The seminary had its first graduates during the 1885–86 academic year. To improve the teaching of ecclesiastical subjects Catholicos Markar I (1885–1891) invited Bishop Malachai Ormanian to teach at the seminary. His guidance helped to strengthen the role of these subjects; moreover, in one year Bishop Ormanian recruited students to the seminary who were eager and ready to study the ancient Armenian Church. The famous contemporaries of this generation were Catholicos Gevork V (1911–1930), Archimandrite Komitas, Karekin I of the Great House of Cilicia and Bishop Karapet Mkrtchian.
The Gevorkian Seminary was the only academic institution where the science of education, psychology, logic and philosophy were taught, with the primary aim to prepare a core group of skilled and trained teachers. The development and implementation of the Educational Sciences in the seminary were founded by through the efforts of S. Mandikian, N. Karamian, A. Oltetsian, G. Edilian, and A. Shavarshian. Great emphasis was also given to the history of the Armenian people, literature, bibliography, ethnography, music, architecture and art etc.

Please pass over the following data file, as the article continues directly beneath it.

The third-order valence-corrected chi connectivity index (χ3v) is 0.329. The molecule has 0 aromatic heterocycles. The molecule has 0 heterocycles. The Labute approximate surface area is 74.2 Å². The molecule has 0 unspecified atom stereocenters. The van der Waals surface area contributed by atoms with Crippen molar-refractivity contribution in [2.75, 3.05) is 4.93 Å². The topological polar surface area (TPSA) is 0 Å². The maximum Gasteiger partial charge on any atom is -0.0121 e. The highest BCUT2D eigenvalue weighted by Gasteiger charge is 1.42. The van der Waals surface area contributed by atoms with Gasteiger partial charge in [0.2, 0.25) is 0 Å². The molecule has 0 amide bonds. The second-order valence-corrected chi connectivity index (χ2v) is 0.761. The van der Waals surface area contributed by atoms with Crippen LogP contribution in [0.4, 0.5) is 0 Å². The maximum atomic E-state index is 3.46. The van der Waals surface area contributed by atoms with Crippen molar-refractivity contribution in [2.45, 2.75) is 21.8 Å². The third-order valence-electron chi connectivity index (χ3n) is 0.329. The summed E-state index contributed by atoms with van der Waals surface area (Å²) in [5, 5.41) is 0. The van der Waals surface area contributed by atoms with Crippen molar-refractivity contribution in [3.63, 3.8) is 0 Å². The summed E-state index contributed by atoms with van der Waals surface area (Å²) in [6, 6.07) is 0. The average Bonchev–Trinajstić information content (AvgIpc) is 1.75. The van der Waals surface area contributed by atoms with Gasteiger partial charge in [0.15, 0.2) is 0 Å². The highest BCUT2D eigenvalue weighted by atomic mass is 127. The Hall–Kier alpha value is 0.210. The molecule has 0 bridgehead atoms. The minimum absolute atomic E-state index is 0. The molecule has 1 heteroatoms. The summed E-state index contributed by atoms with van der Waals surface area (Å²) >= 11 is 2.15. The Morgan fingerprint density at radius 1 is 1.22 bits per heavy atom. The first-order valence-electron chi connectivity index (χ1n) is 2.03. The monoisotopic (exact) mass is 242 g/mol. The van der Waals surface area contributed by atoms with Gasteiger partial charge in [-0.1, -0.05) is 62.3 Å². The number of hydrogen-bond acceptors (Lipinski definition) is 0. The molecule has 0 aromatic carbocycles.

New colleagues replaced this first generation of educators. The graduates of the seminary were invited to teach, among them Manuk Abeghian, Archbishop Karekin Hovsepiants, Bishop Karapet Mkrtchian, Komitas and others.
The seminary was also charged with the task of preparing teachers for secular schools. On 16 September 1888, Catholicos Makar l (1885–1891) added an appendix to the charter of the seminary, which affirmed the goal of this educational institution to prepare the Armenian clergy. During the first 43 years of existence, the seminary prepared 43 clergymen/teachers who in turn provided education for thousands of students. While the seminary was founded as a Theological School the true benefits of the school were more secular in nature, as the graduates built an important educational and cultural wealth in the 19th and 20th centuries.
The beginning of the 20th century
The founding of the seminary coincided with a period of emergence of Armenian culture and an increase of intellectuals. However, at the time, the Tsarist government was engaged in a policy of closing the local parish schools. Withstanding this difficult period, the seminary was able to preserve its existence until 1917 and was the tying and uniting force for Armenian schools and culture. The seminary gathered Armenian young men from all over the world; it educated them and sent them back to their homes, expecting them to open Armenia schools and pass on what they had learned.